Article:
When I was brainstorming books for this post, the first one that popped in my head was this children's classic. It completely embodies the themes of spring like growth, renewal, beauty, and blossoming. I've reread it as an adult and am still so in awe of the magic and charm of this book.

Published in 1911, The Secret Garden is the story of Mary Lennox, a little girl who loses her parents to sickness in India and is given over to the care of her curmudgeon uncle. Mary was spoiled by neglectful parents and is introduced to the story as an ill-tempered, selfish girl. However, when she discovers a secret garden in her uncle's large estate that is in ruins, she begins to work on the garden to bring it back to life, thus learning the value of hard work and patience. She shares the secret garden with her crippled cousin, who gains strength by being outdoors and also cultivating the garden. Both children find solace and vitality in their work, showing how physical work and sunshine can bring healing.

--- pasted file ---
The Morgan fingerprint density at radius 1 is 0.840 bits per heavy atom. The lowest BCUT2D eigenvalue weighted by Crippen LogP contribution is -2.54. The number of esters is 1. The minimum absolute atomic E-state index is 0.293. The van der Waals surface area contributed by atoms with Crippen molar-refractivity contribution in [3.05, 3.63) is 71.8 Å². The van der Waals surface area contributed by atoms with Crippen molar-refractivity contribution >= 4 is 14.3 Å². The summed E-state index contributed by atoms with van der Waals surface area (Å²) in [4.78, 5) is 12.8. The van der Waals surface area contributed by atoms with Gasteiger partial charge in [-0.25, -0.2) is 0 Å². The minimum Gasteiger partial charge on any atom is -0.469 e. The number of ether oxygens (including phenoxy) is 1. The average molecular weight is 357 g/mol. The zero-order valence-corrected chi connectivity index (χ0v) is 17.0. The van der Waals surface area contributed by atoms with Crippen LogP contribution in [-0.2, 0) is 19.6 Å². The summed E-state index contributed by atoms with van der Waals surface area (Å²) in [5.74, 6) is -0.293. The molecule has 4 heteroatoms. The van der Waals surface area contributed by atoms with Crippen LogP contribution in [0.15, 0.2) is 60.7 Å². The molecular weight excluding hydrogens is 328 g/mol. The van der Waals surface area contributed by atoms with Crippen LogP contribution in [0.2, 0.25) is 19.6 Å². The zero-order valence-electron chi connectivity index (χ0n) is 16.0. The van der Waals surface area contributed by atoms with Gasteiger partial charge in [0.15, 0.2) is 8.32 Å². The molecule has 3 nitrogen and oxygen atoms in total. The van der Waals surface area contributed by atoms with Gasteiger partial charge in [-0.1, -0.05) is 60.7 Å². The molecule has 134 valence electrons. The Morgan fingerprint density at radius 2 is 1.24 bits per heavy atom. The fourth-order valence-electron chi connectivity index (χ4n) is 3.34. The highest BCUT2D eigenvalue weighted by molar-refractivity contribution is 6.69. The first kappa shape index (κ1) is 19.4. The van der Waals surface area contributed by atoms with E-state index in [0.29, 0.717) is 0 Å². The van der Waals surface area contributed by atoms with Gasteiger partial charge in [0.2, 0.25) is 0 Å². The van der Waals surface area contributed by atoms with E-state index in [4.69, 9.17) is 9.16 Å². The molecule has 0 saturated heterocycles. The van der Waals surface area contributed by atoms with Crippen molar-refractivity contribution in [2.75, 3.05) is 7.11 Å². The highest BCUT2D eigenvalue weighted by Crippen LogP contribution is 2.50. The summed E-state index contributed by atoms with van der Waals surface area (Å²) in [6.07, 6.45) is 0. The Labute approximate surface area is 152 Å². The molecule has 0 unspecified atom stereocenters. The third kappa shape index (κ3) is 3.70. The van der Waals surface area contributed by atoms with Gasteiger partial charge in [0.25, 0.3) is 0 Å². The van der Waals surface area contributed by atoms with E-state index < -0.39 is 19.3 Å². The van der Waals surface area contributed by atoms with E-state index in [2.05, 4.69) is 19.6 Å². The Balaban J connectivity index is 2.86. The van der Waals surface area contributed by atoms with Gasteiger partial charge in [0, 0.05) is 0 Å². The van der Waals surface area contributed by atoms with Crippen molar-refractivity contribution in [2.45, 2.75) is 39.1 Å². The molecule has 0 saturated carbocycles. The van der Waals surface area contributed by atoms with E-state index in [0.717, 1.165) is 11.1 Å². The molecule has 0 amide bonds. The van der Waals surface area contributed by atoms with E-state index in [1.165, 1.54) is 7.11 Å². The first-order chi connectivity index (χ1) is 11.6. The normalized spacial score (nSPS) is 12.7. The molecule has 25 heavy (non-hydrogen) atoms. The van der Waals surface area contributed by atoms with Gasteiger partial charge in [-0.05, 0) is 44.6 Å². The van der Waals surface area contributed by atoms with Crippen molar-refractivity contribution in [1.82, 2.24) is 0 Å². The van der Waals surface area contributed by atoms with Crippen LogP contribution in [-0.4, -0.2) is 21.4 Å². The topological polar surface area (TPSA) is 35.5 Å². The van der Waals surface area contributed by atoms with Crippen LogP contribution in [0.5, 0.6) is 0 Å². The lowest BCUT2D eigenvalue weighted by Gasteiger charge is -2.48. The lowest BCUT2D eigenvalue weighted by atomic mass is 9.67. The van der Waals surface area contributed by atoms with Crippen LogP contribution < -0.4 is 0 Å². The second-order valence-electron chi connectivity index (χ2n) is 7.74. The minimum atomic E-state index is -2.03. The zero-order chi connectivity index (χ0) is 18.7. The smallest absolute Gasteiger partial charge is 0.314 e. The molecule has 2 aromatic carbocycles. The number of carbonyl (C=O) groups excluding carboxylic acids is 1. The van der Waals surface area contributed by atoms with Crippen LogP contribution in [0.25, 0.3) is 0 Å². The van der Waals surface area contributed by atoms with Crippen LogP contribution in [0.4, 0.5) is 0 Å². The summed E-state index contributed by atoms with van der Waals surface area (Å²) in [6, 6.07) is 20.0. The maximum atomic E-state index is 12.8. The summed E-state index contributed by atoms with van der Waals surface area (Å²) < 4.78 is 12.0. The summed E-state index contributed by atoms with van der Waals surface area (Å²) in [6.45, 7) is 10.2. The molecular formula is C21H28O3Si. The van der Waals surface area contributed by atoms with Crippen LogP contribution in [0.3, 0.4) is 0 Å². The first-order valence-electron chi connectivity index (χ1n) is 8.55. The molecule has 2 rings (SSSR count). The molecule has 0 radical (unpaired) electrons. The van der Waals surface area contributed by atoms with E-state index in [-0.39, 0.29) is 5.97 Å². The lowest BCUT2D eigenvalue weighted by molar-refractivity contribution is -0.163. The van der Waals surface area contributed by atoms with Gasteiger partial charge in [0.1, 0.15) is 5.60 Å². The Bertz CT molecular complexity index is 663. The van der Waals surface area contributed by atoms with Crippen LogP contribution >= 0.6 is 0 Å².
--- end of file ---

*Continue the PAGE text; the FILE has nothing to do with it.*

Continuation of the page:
Although this book is a children's classic, it still instills a sense of wonder, magic, and the itch to go outside and build something, no matter what age the reader.


Surprise, Elizabeth Gilbert has written more than just the controversial Eat, Pray, Love. I've actually read the majority of her books and I do think she is a talented writer. This book in particular is a favorite of mine. Gilbert gives an in-depth look at the fascinating life of Eustace Conway, an American naturalist living in the woods of North Carolina.